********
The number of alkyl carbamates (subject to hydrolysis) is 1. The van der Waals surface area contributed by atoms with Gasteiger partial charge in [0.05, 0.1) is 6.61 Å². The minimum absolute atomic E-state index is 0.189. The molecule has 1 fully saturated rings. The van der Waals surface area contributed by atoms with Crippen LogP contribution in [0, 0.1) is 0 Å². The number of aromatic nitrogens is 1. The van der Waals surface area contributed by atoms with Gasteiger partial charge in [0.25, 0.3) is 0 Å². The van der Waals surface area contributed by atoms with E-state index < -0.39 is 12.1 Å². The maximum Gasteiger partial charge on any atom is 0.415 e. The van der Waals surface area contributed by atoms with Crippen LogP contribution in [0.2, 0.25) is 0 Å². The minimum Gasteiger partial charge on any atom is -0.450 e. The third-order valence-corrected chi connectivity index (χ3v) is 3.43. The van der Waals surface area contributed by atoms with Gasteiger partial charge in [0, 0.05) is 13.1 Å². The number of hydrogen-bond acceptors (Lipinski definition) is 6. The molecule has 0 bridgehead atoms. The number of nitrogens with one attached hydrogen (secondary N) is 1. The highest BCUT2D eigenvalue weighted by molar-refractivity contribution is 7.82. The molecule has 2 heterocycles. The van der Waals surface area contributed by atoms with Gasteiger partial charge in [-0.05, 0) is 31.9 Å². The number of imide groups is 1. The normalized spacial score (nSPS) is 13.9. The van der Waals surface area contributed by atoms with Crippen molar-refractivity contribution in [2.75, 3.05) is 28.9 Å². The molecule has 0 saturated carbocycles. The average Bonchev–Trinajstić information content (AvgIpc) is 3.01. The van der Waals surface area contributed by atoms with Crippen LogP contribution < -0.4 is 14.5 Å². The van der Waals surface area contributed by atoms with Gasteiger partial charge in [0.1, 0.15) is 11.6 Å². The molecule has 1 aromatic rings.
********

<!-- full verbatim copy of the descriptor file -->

The number of alkyl carbamates (subject to hydrolysis) is 1. The van der Waals surface area contributed by atoms with Gasteiger partial charge in [0.05, 0.1) is 6.61 Å². The minimum absolute atomic E-state index is 0.189. The molecule has 1 fully saturated rings. The van der Waals surface area contributed by atoms with Crippen LogP contribution in [0, 0.1) is 0 Å². The number of aromatic nitrogens is 1. The van der Waals surface area contributed by atoms with Gasteiger partial charge in [0.25, 0.3) is 0 Å². The van der Waals surface area contributed by atoms with E-state index < -0.39 is 12.1 Å². The maximum Gasteiger partial charge on any atom is 0.415 e. The van der Waals surface area contributed by atoms with Crippen LogP contribution in [0.2, 0.25) is 0 Å². The minimum Gasteiger partial charge on any atom is -0.450 e. The third-order valence-corrected chi connectivity index (χ3v) is 3.43. The van der Waals surface area contributed by atoms with Gasteiger partial charge in [0, 0.05) is 13.1 Å². The number of hydrogen-bond acceptors (Lipinski definition) is 6. The molecule has 0 bridgehead atoms. The number of nitrogens with one attached hydrogen (secondary N) is 1. The highest BCUT2D eigenvalue weighted by molar-refractivity contribution is 7.82. The molecule has 2 heterocycles. The van der Waals surface area contributed by atoms with Gasteiger partial charge in [-0.05, 0) is 31.9 Å². The number of imide groups is 1. The normalized spacial score (nSPS) is 13.9. The van der Waals surface area contributed by atoms with Crippen molar-refractivity contribution in [2.75, 3.05) is 28.9 Å². The molecule has 0 saturated carbocycles. The average Bonchev–Trinajstić information content (AvgIpc) is 3.01. The van der Waals surface area contributed by atoms with Crippen LogP contribution < -0.4 is 14.5 Å². The van der Waals surface area contributed by atoms with Gasteiger partial charge in [0.1, 0.15) is 11.6 Å². The molecule has 1 aromatic rings.